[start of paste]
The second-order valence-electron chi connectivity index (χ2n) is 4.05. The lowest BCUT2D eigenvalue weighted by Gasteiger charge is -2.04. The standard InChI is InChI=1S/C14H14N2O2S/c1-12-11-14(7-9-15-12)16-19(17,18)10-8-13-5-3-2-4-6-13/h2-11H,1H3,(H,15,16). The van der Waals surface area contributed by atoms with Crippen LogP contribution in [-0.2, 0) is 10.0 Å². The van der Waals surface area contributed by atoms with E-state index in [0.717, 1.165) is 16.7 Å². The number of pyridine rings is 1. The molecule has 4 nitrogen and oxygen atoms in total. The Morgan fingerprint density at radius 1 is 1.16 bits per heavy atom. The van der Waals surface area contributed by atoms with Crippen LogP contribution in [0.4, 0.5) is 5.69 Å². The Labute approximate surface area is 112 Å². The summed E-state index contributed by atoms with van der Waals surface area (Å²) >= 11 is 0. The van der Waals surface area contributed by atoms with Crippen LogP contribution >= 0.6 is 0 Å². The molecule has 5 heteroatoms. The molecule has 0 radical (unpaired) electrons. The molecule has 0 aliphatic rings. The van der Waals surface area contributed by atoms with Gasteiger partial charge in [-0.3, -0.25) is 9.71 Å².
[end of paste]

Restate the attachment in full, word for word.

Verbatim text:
The second-order valence-electron chi connectivity index (χ2n) is 4.05. The lowest BCUT2D eigenvalue weighted by Gasteiger charge is -2.04. The standard InChI is InChI=1S/C14H14N2O2S/c1-12-11-14(7-9-15-12)16-19(17,18)10-8-13-5-3-2-4-6-13/h2-11H,1H3,(H,15,16). The van der Waals surface area contributed by atoms with Crippen LogP contribution in [-0.2, 0) is 10.0 Å². The van der Waals surface area contributed by atoms with E-state index in [0.717, 1.165) is 16.7 Å². The number of pyridine rings is 1. The molecule has 4 nitrogen and oxygen atoms in total. The Morgan fingerprint density at radius 1 is 1.16 bits per heavy atom. The van der Waals surface area contributed by atoms with Crippen LogP contribution in [0.4, 0.5) is 5.69 Å². The Labute approximate surface area is 112 Å². The summed E-state index contributed by atoms with van der Waals surface area (Å²) >= 11 is 0. The van der Waals surface area contributed by atoms with Crippen LogP contribution >= 0.6 is 0 Å². The molecule has 5 heteroatoms. The molecule has 0 radical (unpaired) electrons. The molecule has 0 aliphatic rings. The van der Waals surface area contributed by atoms with Gasteiger partial charge in [-0.3, -0.25) is 9.71 Å².